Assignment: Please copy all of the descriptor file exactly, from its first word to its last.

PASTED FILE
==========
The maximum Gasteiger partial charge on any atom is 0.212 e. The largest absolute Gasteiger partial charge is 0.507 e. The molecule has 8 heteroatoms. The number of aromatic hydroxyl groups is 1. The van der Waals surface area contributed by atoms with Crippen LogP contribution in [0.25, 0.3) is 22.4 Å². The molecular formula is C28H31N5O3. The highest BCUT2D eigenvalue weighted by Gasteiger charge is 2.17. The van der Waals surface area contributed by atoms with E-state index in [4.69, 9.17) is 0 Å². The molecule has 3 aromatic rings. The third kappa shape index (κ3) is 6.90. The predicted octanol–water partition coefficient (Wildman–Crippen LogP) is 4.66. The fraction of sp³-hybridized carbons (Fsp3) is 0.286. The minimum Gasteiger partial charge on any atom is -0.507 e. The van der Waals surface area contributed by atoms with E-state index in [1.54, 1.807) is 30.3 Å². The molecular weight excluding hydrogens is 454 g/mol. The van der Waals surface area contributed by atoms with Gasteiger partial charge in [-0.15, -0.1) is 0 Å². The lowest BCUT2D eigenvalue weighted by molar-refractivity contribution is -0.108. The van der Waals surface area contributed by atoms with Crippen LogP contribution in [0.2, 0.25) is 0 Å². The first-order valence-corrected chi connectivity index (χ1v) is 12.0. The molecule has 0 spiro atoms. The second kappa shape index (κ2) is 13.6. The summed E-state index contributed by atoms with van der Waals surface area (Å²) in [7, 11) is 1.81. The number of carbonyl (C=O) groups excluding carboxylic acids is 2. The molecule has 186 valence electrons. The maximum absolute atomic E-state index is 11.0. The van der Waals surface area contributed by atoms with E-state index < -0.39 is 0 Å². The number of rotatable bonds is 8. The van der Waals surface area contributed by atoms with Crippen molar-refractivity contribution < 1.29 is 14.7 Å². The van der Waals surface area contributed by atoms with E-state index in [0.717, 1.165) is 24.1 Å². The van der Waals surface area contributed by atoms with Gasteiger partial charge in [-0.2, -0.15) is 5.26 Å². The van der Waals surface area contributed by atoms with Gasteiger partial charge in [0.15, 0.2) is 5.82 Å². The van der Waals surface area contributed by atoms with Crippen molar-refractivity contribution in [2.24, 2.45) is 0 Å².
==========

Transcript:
The maximum Gasteiger partial charge on any atom is 0.212 e. The largest absolute Gasteiger partial charge is 0.507 e. The molecule has 8 heteroatoms. The number of aromatic hydroxyl groups is 1. The van der Waals surface area contributed by atoms with Crippen LogP contribution in [0.25, 0.3) is 22.4 Å². The molecular formula is C28H31N5O3. The highest BCUT2D eigenvalue weighted by Gasteiger charge is 2.17. The van der Waals surface area contributed by atoms with E-state index in [4.69, 9.17) is 0 Å². The molecule has 3 aromatic rings. The third kappa shape index (κ3) is 6.90. The predicted octanol–water partition coefficient (Wildman–Crippen LogP) is 4.66. The fraction of sp³-hybridized carbons (Fsp3) is 0.286. The minimum Gasteiger partial charge on any atom is -0.507 e. The van der Waals surface area contributed by atoms with E-state index in [1.54, 1.807) is 30.3 Å². The molecular weight excluding hydrogens is 454 g/mol. The van der Waals surface area contributed by atoms with Gasteiger partial charge in [-0.15, -0.1) is 0 Å². The lowest BCUT2D eigenvalue weighted by molar-refractivity contribution is -0.108. The van der Waals surface area contributed by atoms with Crippen LogP contribution in [0.2, 0.25) is 0 Å². The first-order valence-corrected chi connectivity index (χ1v) is 12.0. The molecule has 0 spiro atoms. The second kappa shape index (κ2) is 13.6. The summed E-state index contributed by atoms with van der Waals surface area (Å²) in [7, 11) is 1.81. The number of carbonyl (C=O) groups excluding carboxylic acids is 2. The molecule has 186 valence electrons. The maximum absolute atomic E-state index is 11.0. The van der Waals surface area contributed by atoms with E-state index < -0.39 is 0 Å². The number of rotatable bonds is 8. The van der Waals surface area contributed by atoms with Crippen molar-refractivity contribution < 1.29 is 14.7 Å². The van der Waals surface area contributed by atoms with E-state index in [0.717, 1.165) is 24.1 Å². The van der Waals surface area contributed by atoms with Gasteiger partial charge in [-0.2, -0.15) is 5.26 Å². The van der Waals surface area contributed by atoms with Gasteiger partial charge in [0.15, 0.2) is 5.82 Å². The van der Waals surface area contributed by atoms with Crippen molar-refractivity contribution in [2.24, 2.45) is 0 Å².